By Patricia Amogu
Dr Olufemi AyanfeOluwa, a lecturer at the Federal College of Agriculture, Ibadan says no agricultural produce should be termed organic unless certified by appropriate authorities.
AyanfeOluwa made the declaration on Saturday in Abuja at an online presentation on Organic Agriculture Standard and Certification organised by Journalists Go Organic Movement.
He said it was not sufficient to make personal claim of producing organic foods since there should official confirmation by appropriate authorities.
“If it is not certified, it may not be organic, therefore, organic agriculture business is an organised system based on integrity and quality assurance.
“Certification means an audit process to evaluate compliance to an established standard.
“Organic standards are sets of definitions, requirements, recommendations and restrictions regarding the practice and materials that can be used within certified organic production and processing systems.
“These documented standards define the requirements that a producer/processor must meet before the certifying organisation will certify the enterprise as ‘organic’,’’ he said.
AyanfeOluwa noted that Organic Agriculture Standard and Certification are important tools for Organic Agriculture business.
“We also have a standard in Nigeria – “Organic Agriculture Standard in Nigeria’’ and anybody claiming to be practicing organic agriculture without following any known standard is rather joking,’’ he stressed.
He enumerated the types of certification programmes available to farmers who might be interested in having their produce certified.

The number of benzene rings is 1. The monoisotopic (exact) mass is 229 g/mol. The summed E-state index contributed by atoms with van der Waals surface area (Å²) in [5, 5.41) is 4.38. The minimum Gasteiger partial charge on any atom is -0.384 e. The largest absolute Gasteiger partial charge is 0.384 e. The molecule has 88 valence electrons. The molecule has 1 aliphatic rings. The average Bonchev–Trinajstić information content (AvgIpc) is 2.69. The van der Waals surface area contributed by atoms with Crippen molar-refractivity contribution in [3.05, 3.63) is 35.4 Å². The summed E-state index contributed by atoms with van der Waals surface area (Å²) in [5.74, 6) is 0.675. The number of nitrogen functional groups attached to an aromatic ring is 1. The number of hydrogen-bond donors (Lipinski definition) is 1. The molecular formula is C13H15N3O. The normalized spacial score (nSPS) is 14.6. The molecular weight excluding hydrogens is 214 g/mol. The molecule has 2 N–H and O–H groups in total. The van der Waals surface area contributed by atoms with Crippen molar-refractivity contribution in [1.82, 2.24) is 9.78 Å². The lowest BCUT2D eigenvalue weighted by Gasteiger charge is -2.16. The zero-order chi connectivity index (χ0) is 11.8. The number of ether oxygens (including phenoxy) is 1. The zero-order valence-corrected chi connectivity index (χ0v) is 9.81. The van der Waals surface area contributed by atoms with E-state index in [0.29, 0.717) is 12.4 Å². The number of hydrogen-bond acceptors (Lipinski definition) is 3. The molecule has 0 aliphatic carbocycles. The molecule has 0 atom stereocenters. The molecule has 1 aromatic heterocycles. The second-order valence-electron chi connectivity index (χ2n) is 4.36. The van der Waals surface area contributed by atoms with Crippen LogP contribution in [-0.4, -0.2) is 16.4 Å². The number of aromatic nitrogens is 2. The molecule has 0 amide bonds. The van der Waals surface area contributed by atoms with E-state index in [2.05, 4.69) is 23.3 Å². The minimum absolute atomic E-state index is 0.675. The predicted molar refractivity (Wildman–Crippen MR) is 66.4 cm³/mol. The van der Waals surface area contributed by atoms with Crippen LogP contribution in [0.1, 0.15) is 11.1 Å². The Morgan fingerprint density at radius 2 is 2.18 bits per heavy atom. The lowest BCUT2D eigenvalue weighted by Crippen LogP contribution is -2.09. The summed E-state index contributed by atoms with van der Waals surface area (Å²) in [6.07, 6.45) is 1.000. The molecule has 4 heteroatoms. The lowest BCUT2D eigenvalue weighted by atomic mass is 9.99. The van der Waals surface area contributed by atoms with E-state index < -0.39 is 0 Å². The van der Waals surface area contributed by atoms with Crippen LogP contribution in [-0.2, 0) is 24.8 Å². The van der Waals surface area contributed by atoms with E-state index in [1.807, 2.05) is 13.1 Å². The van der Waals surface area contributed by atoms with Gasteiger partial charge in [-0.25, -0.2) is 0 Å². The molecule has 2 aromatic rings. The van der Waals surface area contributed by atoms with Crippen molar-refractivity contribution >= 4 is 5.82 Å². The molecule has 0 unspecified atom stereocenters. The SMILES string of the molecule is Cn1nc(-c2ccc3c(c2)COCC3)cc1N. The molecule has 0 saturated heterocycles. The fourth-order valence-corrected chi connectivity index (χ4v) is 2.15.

“We have individual or self-claim called First Party Certification. Self-claim means that the farm has not gone through audit process (certification) and it is only the farmer that could claim what he/she is doing is organic.
“Thus, only close persons who could trust such a person would buy into his produce/products.
“Participatory Guarantee Systems (PGS) which is the second party are quality assurance initiatives using their own written standards, often based on The International Federation of Organic Agriculture Movement’s Basic Standards.
“PGS are specific to individual communities, geographic areas, politics and their markets and the methods of verification that are used vary; credibility is ensured through the participation of all stakeholders.
“Thus, it makes it easier for organic farmers with small holdings which characterised agriculture in Africa to market their produce locally as “organic’’, having access certification through PGS.
“It should be noted that PGS-certified products could only be sold within your country or region, but cannot be exported as organic; this is the limitation of PGS,’’ he explained.
He said that Third Party Certification is in contrast to first party (self- certification) and second party certification carried out by a body closely related to the supply chain.
“Accreditation is either provided by private or public sector often by or with the consent of public authorities; requirements for accreditation are laid down in ISO 65 which is endorsed by the European Union as EN 45011.
“To export produce or products to any country, you must produce and be certified based on the standards of the receiving country.
“If you are targeting U.S. market for instance, you must produce and be certified based on National Organic Program of the United States of America.
“Such certification could only be handled by an independent accredited body which is a third party between the producer and the consumers in the targeted country.
“Third party certification could be very expensive and complex, and therefore makes it unaffordable for a small scale farmer.
“You require a large volume of production to be able to offset the cost of Third Party certification. It could be as costly as 5,000 pounds (about N3 million) or more, AyanfeOluwa said. (NAN)